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Small bridge to make Flask work with webpack manifests
This little module integrates Flask and webpack for a nice developer experience.
To make this work with your Flask app, import this in
from lib.webpack import Webpack
And then make sure to run this code during app initialization in
webpack = Webpack()
WEBPACK_MANIFEST_PATH = './static/gen/manifest.json'
Then, in your webpack configuration, make sure to use the `webpack-manifest-plugin`,
which will generate a manifest file (JSON file of all build artifacts) on every webpack build.
That's the file that this module parses at both development-time and build-time to
include concrete webpack-built artifacts in your project.
In `webpack.config.json`, you need something like this:
const WebpackManifestPlugin = require('webpack-manifest-plugin');
// ...
plugins: [
// ...
// generates ./static/gen/manifest.json
new WebpackManifestPlugin()
// ...
// ...
Once you make use of this module, you need to run webpack and the Flask development server
side-by-side. In `package.json`, I'd then spin up Flask & webpack dev servers concurrently
using this configuration:
"scripts": {
"jsclean": "rm static/gen/*",
"jsbuild": "webpack --mode=production --progress",
"jsserver": "webpack --mode=development --progress --watch",
"pybuild": "python build",
"pyserver": "python runserver",
"build": "npm-run-all jsbuild pybuild",
"start": "concurrently -n \"js,py\" -c \"bgBlue.bold,bgGreen.bold\" npm:jsserver npm:pyserver",
Where `npm build` is using Frozen-Flask to create static HTML and using webpack to generate static JS.
Meanwhile, `npm start` is using `jsserver` and `pyserver` to run local webpack and Flask servers
side-by-side. The tool `concurrently` just makes it so that the log output is nice.
Every time JS files changed, a new webpack automatic build generates a new webpack manifest,
and the Flask development server uses that when re-rendering Jinja templates, using the
freshly-built JavaScript artifacts. This updates the URLs used by `asset_url_for(...)`,
the registered function in the Jinja context provided by this module, which ensures
freshly-built assets load in your browser. It all wires together quite cleanly.
For more on the "theory" behind this module and how it brings a Modern JavaScript developer experience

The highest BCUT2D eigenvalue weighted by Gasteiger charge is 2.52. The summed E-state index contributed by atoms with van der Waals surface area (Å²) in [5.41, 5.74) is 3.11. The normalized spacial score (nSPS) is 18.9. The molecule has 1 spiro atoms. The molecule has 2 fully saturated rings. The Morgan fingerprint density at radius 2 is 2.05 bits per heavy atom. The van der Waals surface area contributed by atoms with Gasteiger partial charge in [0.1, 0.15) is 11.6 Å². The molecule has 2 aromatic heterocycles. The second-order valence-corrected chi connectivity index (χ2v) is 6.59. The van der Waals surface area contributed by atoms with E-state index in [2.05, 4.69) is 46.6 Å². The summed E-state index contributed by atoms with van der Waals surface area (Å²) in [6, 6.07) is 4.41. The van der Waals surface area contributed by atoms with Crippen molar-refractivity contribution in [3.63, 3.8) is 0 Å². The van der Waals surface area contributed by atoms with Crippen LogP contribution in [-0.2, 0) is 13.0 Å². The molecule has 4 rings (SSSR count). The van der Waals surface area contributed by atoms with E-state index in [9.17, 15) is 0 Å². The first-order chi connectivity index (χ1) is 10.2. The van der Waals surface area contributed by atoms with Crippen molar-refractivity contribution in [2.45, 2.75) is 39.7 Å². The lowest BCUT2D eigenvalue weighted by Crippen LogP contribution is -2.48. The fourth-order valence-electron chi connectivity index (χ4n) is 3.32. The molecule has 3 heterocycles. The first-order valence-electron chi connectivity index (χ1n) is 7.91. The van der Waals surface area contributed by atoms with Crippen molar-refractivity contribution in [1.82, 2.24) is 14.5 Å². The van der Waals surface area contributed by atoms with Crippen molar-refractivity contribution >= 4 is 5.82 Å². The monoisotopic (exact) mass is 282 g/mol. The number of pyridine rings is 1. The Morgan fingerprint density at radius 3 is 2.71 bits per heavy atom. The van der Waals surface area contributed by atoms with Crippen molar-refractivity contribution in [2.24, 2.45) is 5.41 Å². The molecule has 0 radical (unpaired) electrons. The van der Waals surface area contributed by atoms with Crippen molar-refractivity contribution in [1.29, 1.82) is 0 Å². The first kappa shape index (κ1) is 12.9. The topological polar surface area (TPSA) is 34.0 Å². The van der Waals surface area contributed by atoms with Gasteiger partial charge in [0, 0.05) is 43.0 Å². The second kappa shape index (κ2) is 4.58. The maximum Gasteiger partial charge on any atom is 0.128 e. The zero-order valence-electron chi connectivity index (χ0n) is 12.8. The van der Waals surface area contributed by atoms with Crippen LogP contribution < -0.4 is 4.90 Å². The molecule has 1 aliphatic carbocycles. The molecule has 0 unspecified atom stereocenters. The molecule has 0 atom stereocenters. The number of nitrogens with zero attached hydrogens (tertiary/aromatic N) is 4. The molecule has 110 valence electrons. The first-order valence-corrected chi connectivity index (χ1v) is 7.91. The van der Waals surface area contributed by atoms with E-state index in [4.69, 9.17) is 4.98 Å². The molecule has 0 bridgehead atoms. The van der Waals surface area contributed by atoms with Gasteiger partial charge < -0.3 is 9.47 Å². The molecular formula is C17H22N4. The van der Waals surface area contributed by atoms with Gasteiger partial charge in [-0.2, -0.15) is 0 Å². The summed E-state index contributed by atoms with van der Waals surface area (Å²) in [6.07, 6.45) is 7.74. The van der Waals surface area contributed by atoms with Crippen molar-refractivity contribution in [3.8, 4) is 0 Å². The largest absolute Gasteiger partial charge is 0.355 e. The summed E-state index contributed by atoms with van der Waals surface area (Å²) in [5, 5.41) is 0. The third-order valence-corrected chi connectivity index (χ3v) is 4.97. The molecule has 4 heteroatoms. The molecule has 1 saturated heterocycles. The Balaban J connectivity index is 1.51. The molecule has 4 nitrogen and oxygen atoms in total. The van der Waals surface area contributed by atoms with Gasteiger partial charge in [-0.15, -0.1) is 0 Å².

to a simple Python web framework like Flask, read [JavaScript: The Modern Parts][js-modern-parts].
import json
import os
from flask import current_app
class Webpack(object):
def __init__(self, app=None): = app
self.last_mtime = 0
if app is not None:
def init_app(self, app):
Mutate the application passed in as explained here:
:param app: Flask application
:return: None
# Setup a few sane defaults.
app.config.setdefault('WEBPACK_ASSETS_URL', None)
if hasattr(app, 'add_template_global'):
# Flask < 0.10
ctx = {
'asset_url_for': self.asset_url_for
app.context_processor(lambda: ctx)
def _set_asset_paths(self, app):
Read in the manifest json file which acts as a manifest for assets.
This allows us to get the asset path as well as hashed names.
:param app: Flask application
:return: None
webpack_manifest = app.config['WEBPACK_MANIFEST_PATH']
current_mtime = os.path.getmtime(webpack_manifest)
last_mtime = self.last_mtime
self.last_mtime = current_mtime
# don't reload file if it hasn't changed
if current_mtime <= last_mtime:
except OSError:
raise RuntimeError(
"Flash-Webpack failed to check mtime of webpack manifest")
with app.open_resource(webpack_manifest, 'r') as manifest_json:
manifest_obj = json.load(manifest_json)
self.assets = manifest_obj
except IOError:
raise RuntimeError(
"Flask-Webpack requires 'WEBPACK_MANIFEST_PATH' to be set and "
"it must point to a valid json file.")
def _refresh_webpack_manifest(self):
Refresh the webpack stats so we get the latest version. It's a good
idea to only use this in development mode.
:return: None
def asset_url_for(self, asset):
Lookup the hashed asset path of a file name unless it starts with
something that resembles a web address, then take it as is.
:param asset: A logical path to an asset
:type asset: str
:return: Asset path or None if not found
if '//' in asset:
return asset
if asset not in self.assets:
raise NameError("Asset not found: " + asset)
return '{0}'.format(self.assets[asset])
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